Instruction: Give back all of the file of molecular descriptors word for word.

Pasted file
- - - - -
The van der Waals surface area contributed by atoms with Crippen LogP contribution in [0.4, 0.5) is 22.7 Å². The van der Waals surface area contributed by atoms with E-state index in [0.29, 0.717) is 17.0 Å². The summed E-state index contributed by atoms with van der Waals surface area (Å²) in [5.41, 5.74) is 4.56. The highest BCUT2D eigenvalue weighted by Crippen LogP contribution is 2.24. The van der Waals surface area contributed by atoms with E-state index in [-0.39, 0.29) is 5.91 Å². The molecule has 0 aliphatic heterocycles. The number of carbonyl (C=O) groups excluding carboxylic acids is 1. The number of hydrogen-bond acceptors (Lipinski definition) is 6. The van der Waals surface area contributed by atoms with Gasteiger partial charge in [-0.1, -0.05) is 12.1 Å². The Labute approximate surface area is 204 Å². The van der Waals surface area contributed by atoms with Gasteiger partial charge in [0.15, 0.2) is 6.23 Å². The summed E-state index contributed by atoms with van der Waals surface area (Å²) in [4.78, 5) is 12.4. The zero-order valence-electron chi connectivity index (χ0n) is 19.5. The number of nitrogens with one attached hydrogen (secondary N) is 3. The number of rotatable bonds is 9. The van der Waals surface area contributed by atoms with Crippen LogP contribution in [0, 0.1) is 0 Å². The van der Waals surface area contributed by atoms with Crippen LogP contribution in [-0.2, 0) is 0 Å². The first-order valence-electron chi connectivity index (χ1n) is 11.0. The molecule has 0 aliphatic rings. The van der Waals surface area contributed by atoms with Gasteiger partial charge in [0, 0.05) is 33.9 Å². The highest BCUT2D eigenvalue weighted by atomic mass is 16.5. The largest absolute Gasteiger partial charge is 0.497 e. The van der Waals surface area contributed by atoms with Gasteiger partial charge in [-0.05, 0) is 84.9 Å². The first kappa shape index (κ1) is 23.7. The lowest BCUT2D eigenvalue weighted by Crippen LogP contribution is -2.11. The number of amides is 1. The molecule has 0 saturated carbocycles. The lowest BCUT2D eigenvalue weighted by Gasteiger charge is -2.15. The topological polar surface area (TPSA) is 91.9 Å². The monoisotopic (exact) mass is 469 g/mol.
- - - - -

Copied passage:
The van der Waals surface area contributed by atoms with Crippen LogP contribution in [0.4, 0.5) is 22.7 Å². The van der Waals surface area contributed by atoms with E-state index in [0.29, 0.717) is 17.0 Å². The summed E-state index contributed by atoms with van der Waals surface area (Å²) in [5.41, 5.74) is 4.56. The highest BCUT2D eigenvalue weighted by Crippen LogP contribution is 2.24. The van der Waals surface area contributed by atoms with E-state index in [-0.39, 0.29) is 5.91 Å². The molecule has 0 aliphatic heterocycles. The number of carbonyl (C=O) groups excluding carboxylic acids is 1. The number of hydrogen-bond acceptors (Lipinski definition) is 6. The van der Waals surface area contributed by atoms with Gasteiger partial charge in [-0.1, -0.05) is 12.1 Å². The Labute approximate surface area is 204 Å². The van der Waals surface area contributed by atoms with Gasteiger partial charge in [0.15, 0.2) is 6.23 Å². The summed E-state index contributed by atoms with van der Waals surface area (Å²) in [4.78, 5) is 12.4. The zero-order valence-electron chi connectivity index (χ0n) is 19.5. The number of nitrogens with one attached hydrogen (secondary N) is 3. The number of rotatable bonds is 9. The van der Waals surface area contributed by atoms with Crippen LogP contribution in [0, 0.1) is 0 Å². The van der Waals surface area contributed by atoms with Crippen LogP contribution in [-0.2, 0) is 0 Å². The first-order valence-electron chi connectivity index (χ1n) is 11.0. The molecule has 0 aliphatic rings. The van der Waals surface area contributed by atoms with Gasteiger partial charge in [0, 0.05) is 33.9 Å². The highest BCUT2D eigenvalue weighted by atomic mass is 16.5. The largest absolute Gasteiger partial charge is 0.497 e. The van der Waals surface area contributed by atoms with Gasteiger partial charge in [-0.05, 0) is 84.9 Å². The first kappa shape index (κ1) is 23.7. The lowest BCUT2D eigenvalue weighted by Crippen LogP contribution is -2.11. The number of amides is 1. The molecule has 0 saturated carbocycles. The lowest BCUT2D eigenvalue weighted by Gasteiger charge is -2.15. The topological polar surface area (TPSA) is 91.9 Å². The monoisotopic (exact) mass is 469 g/mol.